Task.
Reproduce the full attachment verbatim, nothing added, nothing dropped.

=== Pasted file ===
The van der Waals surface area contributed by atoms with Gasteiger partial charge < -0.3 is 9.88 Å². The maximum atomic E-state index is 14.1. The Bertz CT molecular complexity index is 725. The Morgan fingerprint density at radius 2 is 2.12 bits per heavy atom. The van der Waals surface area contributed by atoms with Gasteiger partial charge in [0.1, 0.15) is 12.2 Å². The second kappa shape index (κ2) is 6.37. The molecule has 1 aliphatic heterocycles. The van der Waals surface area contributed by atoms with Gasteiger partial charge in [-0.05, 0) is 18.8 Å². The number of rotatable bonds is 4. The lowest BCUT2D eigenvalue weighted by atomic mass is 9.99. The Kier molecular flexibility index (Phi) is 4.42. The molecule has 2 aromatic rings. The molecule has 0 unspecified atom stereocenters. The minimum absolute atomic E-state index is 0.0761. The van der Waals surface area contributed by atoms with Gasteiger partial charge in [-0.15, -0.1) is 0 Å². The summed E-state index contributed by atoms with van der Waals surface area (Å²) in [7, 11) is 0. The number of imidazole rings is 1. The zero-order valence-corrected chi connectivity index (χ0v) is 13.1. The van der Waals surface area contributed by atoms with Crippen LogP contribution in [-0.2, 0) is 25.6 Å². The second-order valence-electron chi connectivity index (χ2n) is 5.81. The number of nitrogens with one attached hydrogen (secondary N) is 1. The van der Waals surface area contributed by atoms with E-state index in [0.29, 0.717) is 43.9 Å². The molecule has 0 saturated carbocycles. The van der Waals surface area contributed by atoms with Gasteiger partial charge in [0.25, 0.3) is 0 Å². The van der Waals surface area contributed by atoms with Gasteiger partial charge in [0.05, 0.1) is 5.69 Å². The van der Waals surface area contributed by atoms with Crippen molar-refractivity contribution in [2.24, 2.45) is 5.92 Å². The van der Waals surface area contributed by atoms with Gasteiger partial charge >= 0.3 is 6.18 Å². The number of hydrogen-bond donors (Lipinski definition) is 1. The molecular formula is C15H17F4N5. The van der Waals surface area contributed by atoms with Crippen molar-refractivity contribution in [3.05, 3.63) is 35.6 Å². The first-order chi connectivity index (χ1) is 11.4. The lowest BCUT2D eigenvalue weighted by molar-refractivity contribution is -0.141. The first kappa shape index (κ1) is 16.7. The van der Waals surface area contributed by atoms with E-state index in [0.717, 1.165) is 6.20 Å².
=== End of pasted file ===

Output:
The van der Waals surface area contributed by atoms with Gasteiger partial charge < -0.3 is 9.88 Å². The maximum atomic E-state index is 14.1. The Bertz CT molecular complexity index is 725. The Morgan fingerprint density at radius 2 is 2.12 bits per heavy atom. The van der Waals surface area contributed by atoms with Gasteiger partial charge in [0.1, 0.15) is 12.2 Å². The second kappa shape index (κ2) is 6.37. The molecule has 1 aliphatic heterocycles. The van der Waals surface area contributed by atoms with Gasteiger partial charge in [-0.05, 0) is 18.8 Å². The number of rotatable bonds is 4. The lowest BCUT2D eigenvalue weighted by atomic mass is 9.99. The Kier molecular flexibility index (Phi) is 4.42. The molecule has 2 aromatic rings. The molecule has 0 unspecified atom stereocenters. The minimum absolute atomic E-state index is 0.0761. The van der Waals surface area contributed by atoms with Gasteiger partial charge in [-0.15, -0.1) is 0 Å². The summed E-state index contributed by atoms with van der Waals surface area (Å²) in [7, 11) is 0. The number of imidazole rings is 1. The zero-order valence-corrected chi connectivity index (χ0v) is 13.1. The van der Waals surface area contributed by atoms with Crippen LogP contribution in [-0.2, 0) is 25.6 Å². The second-order valence-electron chi connectivity index (χ2n) is 5.81. The number of nitrogens with one attached hydrogen (secondary N) is 1. The van der Waals surface area contributed by atoms with E-state index in [0.29, 0.717) is 43.9 Å². The molecule has 0 saturated carbocycles. The van der Waals surface area contributed by atoms with Gasteiger partial charge in [0.25, 0.3) is 0 Å². The van der Waals surface area contributed by atoms with Gasteiger partial charge in [0.05, 0.1) is 5.69 Å². The van der Waals surface area contributed by atoms with Crippen molar-refractivity contribution in [2.24, 2.45) is 5.92 Å². The van der Waals surface area contributed by atoms with Gasteiger partial charge >= 0.3 is 6.18 Å². The number of hydrogen-bond donors (Lipinski definition) is 1. The molecular formula is C15H17F4N5. The van der Waals surface area contributed by atoms with Crippen molar-refractivity contribution in [3.05, 3.63) is 35.6 Å². The first-order chi connectivity index (χ1) is 11.4. The lowest BCUT2D eigenvalue weighted by molar-refractivity contribution is -0.141. The first kappa shape index (κ1) is 16.7. The van der Waals surface area contributed by atoms with E-state index in [0.717, 1.165) is 6.20 Å².